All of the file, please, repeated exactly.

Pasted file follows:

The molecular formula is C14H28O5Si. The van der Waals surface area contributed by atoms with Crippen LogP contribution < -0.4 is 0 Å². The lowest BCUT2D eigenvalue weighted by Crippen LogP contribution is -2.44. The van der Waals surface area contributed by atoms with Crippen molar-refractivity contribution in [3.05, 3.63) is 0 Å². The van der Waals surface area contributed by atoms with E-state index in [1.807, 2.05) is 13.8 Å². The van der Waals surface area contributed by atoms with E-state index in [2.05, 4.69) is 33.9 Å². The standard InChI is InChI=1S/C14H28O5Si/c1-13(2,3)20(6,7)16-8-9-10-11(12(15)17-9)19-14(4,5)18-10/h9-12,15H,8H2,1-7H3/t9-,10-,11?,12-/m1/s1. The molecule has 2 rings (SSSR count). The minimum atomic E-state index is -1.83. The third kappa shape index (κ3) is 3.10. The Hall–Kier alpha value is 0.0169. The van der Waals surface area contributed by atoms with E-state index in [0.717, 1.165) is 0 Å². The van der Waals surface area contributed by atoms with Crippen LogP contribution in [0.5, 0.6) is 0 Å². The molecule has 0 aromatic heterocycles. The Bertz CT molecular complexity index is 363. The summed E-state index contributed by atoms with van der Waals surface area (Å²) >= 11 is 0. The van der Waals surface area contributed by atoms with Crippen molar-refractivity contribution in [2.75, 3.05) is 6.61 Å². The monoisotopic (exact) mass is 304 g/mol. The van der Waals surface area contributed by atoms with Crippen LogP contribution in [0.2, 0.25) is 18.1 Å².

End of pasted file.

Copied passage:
The molecular formula is C14H28O5Si. The van der Waals surface area contributed by atoms with Crippen LogP contribution < -0.4 is 0 Å². The lowest BCUT2D eigenvalue weighted by Crippen LogP contribution is -2.44. The van der Waals surface area contributed by atoms with Crippen molar-refractivity contribution in [3.05, 3.63) is 0 Å². The van der Waals surface area contributed by atoms with E-state index in [1.807, 2.05) is 13.8 Å². The van der Waals surface area contributed by atoms with E-state index in [2.05, 4.69) is 33.9 Å². The standard InChI is InChI=1S/C14H28O5Si/c1-13(2,3)20(6,7)16-8-9-10-11(12(15)17-9)19-14(4,5)18-10/h9-12,15H,8H2,1-7H3/t9-,10-,11?,12-/m1/s1. The molecule has 2 rings (SSSR count). The minimum atomic E-state index is -1.83. The third kappa shape index (κ3) is 3.10. The Hall–Kier alpha value is 0.0169. The van der Waals surface area contributed by atoms with E-state index in [0.717, 1.165) is 0 Å². The van der Waals surface area contributed by atoms with Crippen LogP contribution in [0.5, 0.6) is 0 Å². The molecule has 0 aromatic heterocycles. The Bertz CT molecular complexity index is 363. The summed E-state index contributed by atoms with van der Waals surface area (Å²) >= 11 is 0. The van der Waals surface area contributed by atoms with Crippen molar-refractivity contribution in [2.75, 3.05) is 6.61 Å². The monoisotopic (exact) mass is 304 g/mol. The van der Waals surface area contributed by atoms with Crippen LogP contribution in [0.2, 0.25) is 18.1 Å².